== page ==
A line of soldiers stand together on a muddy path. Sparse trees line the path and the sky is green and cloudy.

Anatomy of a War Film

All Quiet on the Western Front director Edward Berger takes us behind the scenes of the German war epic.

7 December 202218 min read

When Francis Ford Coppola appeared before the press in Cannes in 1979 to report about Apocalypse Now, he said that the entire team had become increasingly insane as production progressed. He said that it was not a film about Vietnam; it was Vietnam. Again and again, filmmakers speak about their work on war films and say it was as if they were actually at war when filming the movies. They felt like generals who commanded an entire army and went into battle all over again, every day. Films made in a state of emergency can be used to tell about people in a state of emergency. 

This is applicable, to a certain extent, to All Quiet on the Western Front, the first German film adaptation of Erich Maria Remarque’s twentieth-century novel, which is still the most widely read piece of German literature worldwide, with up to 40 million copies sold since it first came out in 1929. This latest cinematic take on All Quiet is different from other World War I stories because it takes the perspective not of the winners, but of the losers. There are no triumphs or victories here — at best, we witness brief moments of survival in the face of the war machine. That’s why All Quiet on the Western Front hits you with such force: Its perspective is so human and compassionate.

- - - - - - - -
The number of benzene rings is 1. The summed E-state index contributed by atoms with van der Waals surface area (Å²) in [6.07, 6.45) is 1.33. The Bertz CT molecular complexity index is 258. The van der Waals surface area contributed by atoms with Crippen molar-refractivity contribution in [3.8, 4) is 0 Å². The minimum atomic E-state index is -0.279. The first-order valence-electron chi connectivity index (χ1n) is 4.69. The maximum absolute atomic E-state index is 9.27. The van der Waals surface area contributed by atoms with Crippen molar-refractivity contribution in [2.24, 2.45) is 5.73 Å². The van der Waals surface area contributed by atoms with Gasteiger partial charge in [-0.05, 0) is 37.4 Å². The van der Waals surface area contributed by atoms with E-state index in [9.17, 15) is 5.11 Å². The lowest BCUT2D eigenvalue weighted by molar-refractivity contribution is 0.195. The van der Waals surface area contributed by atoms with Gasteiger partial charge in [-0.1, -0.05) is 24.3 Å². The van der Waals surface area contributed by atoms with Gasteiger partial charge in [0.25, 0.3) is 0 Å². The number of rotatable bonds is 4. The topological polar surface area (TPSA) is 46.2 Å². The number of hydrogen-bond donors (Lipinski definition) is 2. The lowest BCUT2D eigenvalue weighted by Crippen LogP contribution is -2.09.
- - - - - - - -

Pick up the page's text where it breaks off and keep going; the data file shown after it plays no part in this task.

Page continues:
Another reason is director Edward Berger, who would never call himself a general, though he certainly has a precise vision and great ambition. Berger sees filmmaking as teamwork, as a collective achievement that can only be as strong as the weakest link in the chain. And All Quiet on the Western Front succeeds only because of his leadership and the enormous logistical efforts of his cast and crew to create what is the greatest German film of the last ten years.

Director Edward Berger with actors Felix Kammerer and Albrecht Schuch stand together in a muddy field.

Director Edward Berger with actors Felix Kammerer and Albrecht Schuch

Reiner Bajo

All Quiet on the Western Front’s narrative threads are spun by his actors — talented onscreen newcomer Felix Kammerer, as well as Albrecht Schuch, Edin Hasanovic, Aaron Hilmer, Daniel Brühl, and Devid Striesow — and the crafts departments that work on an equal footing with the director. If the cinematographer James Friend, composer Volker Bertelmann, production designer Christian M. Goldbeck, costume designer Lisy Christl, hair and makeup artist Heike Merker, editor Sven Budelmann, and their teams hadn’t surpassed themselves, an exceptional antiwar film like All Quiet on the Western Front would have never come into existence.